Blue Tortilla Espanola with Garden Tomatoes

1 1/2 c. medium quality olive oil

2-3 organic purple potatoes, sliced thinly

1/2 medium onion, chopped

4-5 cloves garlic

6 eggs

1 garden-ripe tomato

Slice your potatoes thinly, I did this with a sharp knife, but you could also use a mandolin.

Heat the oil in the pan and allow it to get hot, but not too hot, about 4 minutes, medium high flame. Add your potatoes in small batches. They are done when they are soft and they turn a lighter shade of blue. This step looks a little bit like some type of sea life. Drain potatoes using a fry sieve or a colander over a bowl. Keep the oil.

Fry the onions and garlic in the same oil until they are translucent, but not brown. Drain in your sieve or colander and reserve the oil.

Whip your eggs together.

Add the potatoes and onions. Let these sit for about 15 minutes to allow the flavors to meld.

Put 1-2 Tbs of your reserved oil back into the pan. Heat for about 1-2 minutes (so the eggs don’t stick) and pour the potato egg mixture into the pan. Scrape the eggs into the middle as if you are cooking an omelet. Add your sliced tomatoes on top here. Once the eggs seem firm and the bottom golden brown, you are ready for the flip.

To perform the flip, loosen the edges of your tortilla and invert a plate over the pan. In one motion, flip the entire plate/pan over so that the tortilla is now on the plate. Slide it back, gooey side down into the pan. Cook for about 4-5 minutes more until both sides are a nice golden brown but not burned. Invert onto a clean plate (so that your tomatoes are on top) and serve at your favorite 4th of July brunch, BBQ, or party!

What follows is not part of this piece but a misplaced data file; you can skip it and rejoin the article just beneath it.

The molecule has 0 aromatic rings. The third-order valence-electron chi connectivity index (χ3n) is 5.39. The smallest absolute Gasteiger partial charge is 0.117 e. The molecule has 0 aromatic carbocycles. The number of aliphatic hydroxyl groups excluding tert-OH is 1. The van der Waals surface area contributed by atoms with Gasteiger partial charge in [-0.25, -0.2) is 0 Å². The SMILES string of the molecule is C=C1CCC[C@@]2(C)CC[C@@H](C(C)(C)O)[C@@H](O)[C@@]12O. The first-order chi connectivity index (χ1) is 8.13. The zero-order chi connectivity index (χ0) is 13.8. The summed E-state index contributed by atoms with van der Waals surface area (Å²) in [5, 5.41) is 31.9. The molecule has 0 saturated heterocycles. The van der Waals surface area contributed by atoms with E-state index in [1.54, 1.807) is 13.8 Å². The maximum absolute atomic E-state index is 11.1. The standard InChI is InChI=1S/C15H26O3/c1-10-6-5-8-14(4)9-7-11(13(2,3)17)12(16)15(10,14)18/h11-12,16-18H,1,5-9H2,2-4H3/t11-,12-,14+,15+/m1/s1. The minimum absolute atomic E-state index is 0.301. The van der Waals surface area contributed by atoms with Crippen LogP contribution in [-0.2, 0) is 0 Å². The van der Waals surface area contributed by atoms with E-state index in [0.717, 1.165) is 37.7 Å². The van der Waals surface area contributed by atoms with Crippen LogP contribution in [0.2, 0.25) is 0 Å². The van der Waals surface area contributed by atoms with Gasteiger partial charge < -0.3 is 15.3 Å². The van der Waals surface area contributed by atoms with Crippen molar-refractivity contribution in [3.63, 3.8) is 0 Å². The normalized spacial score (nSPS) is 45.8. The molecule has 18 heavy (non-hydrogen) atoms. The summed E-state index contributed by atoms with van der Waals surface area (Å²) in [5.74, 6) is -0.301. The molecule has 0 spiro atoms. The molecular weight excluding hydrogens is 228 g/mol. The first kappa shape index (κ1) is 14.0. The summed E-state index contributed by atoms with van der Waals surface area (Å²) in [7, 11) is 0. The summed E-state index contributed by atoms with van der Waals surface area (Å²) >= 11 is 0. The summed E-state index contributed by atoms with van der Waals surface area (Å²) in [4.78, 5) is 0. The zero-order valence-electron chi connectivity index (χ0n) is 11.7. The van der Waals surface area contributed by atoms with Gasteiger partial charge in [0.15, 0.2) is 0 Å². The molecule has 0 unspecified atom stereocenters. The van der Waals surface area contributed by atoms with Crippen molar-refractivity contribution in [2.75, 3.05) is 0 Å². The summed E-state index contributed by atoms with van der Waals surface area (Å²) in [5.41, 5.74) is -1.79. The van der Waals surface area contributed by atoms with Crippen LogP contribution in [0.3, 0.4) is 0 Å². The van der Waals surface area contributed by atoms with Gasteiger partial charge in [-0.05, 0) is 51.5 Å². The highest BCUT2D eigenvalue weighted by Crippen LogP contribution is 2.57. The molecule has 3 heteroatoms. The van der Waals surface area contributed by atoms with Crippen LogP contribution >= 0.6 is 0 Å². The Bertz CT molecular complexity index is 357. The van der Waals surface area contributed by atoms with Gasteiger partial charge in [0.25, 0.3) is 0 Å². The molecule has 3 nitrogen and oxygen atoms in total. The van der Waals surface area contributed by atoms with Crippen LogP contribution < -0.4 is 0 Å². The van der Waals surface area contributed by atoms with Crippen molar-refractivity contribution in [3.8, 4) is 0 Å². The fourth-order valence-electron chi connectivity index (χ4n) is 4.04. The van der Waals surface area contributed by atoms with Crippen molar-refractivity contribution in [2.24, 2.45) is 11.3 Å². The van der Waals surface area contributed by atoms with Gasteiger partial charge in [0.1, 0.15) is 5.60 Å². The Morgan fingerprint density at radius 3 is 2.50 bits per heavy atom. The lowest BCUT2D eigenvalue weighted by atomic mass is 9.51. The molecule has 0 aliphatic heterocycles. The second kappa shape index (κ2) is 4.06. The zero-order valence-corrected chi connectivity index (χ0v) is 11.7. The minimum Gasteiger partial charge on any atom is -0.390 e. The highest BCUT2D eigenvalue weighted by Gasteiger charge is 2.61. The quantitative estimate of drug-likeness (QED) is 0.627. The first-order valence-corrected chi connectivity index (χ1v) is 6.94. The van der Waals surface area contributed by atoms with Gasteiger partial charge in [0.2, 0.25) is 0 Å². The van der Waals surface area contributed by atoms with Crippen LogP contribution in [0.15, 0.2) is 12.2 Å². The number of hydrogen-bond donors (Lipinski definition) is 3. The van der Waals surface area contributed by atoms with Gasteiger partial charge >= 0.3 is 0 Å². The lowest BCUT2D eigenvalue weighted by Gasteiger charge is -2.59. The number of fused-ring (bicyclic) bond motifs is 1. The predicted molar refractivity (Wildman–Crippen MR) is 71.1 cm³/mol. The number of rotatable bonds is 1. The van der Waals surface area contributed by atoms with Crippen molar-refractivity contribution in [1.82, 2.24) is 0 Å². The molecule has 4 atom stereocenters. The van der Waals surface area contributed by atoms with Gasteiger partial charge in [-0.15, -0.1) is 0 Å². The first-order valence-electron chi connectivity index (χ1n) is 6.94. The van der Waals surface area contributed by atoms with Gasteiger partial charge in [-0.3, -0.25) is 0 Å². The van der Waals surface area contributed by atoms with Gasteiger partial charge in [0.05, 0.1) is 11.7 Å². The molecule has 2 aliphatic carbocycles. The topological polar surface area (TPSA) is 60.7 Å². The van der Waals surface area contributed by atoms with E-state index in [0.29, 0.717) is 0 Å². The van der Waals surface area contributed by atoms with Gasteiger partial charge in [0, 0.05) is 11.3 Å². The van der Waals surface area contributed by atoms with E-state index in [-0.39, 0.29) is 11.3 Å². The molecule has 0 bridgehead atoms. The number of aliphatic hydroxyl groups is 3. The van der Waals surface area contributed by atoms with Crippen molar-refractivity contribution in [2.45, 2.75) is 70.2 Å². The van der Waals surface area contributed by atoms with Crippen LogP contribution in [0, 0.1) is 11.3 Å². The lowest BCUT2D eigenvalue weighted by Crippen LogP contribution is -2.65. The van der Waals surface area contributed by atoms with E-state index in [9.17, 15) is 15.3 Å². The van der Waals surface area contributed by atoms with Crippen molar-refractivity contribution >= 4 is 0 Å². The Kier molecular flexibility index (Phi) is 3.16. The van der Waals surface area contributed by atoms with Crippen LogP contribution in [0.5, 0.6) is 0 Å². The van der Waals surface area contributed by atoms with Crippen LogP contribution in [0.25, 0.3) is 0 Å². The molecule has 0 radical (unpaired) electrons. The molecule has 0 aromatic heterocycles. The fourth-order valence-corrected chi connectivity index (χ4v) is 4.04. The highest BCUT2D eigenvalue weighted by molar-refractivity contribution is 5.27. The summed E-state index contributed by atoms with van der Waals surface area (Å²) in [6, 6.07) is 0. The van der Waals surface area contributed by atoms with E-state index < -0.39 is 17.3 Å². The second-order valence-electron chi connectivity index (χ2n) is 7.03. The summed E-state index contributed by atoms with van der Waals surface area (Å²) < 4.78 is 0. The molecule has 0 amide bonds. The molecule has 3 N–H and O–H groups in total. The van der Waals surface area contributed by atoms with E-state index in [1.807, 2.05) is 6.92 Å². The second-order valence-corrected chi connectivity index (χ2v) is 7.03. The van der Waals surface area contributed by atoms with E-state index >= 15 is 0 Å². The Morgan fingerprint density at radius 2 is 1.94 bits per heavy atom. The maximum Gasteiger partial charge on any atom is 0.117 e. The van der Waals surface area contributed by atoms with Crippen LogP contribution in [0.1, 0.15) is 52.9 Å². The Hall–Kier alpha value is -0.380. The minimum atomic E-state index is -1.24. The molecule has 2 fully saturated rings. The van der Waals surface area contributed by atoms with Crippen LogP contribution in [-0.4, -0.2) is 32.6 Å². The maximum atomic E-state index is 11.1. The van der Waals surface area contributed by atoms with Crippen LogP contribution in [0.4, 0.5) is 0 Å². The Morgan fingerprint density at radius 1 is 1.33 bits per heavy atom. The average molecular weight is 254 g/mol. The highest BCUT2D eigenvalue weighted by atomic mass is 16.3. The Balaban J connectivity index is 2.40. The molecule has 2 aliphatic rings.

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I was thinking about consumerism the other day.  One of my colleagues did a presentation on “the body shop”, a store that markets to the ethical consumer.  She pointed out that the advertising (in store) is all designed to make you feel good when you buy these products because you are making a difference in the world.  While I applaud the body shop for donating a significant amount of its products to good community projects, I am left wondering:  are they selling soap or ideals?  Do we really have a society that can sell anything?  While, I myself am a card holding member of the Body Shop and am a big fan of the spin off, Lush; and while, I myself believe in ethical consumerism, I can’t believe that I/we cannot feel good unless we buy something!  This is a real travesty and even if we buy ethical, wonderful, locally, fair trade, organic, etc, I don’t think we can simply count on being a consumer to really make a difference.

Now, I know it’s the holiday rush and everyone (myself included) is running around trying to buy things and save money or make things and save more money.  But I think it’s important that we enjoy being humans first and consumers second.  In this way, we need to be anti-consumerism.  By consumerism, I mean valuing, placing trust in, and harkening to consumption, specifically over-consumption, which means most Americans are guilty, because most of us own more that one or two pairs of shoes.

So here’s my challenge:  In order to fight consumerism on any level, lets reflect on a moment we enjoyed that was not consumption.  That generally means food is out, hegemonic notions of beauty are out (you can’t say that you finally fit into your skinny jeans for example), purchasing gifts is out.  Family and friends are in, nature is in, service is in, and fun is definitely in.  Are you game?  I’d love to hear your reflection in a comment.  Or even better, write it on your blog or tell a friend.  Basically, I think that by valuing things other than consuming, we value our humanity over and above our consumption.  This is the very heart of frugality.

My moment: Running through the Arroyo Seco with changing leaves and feeling the crisp air bite a little on my lungs.

My moment 2: My husbands embrace.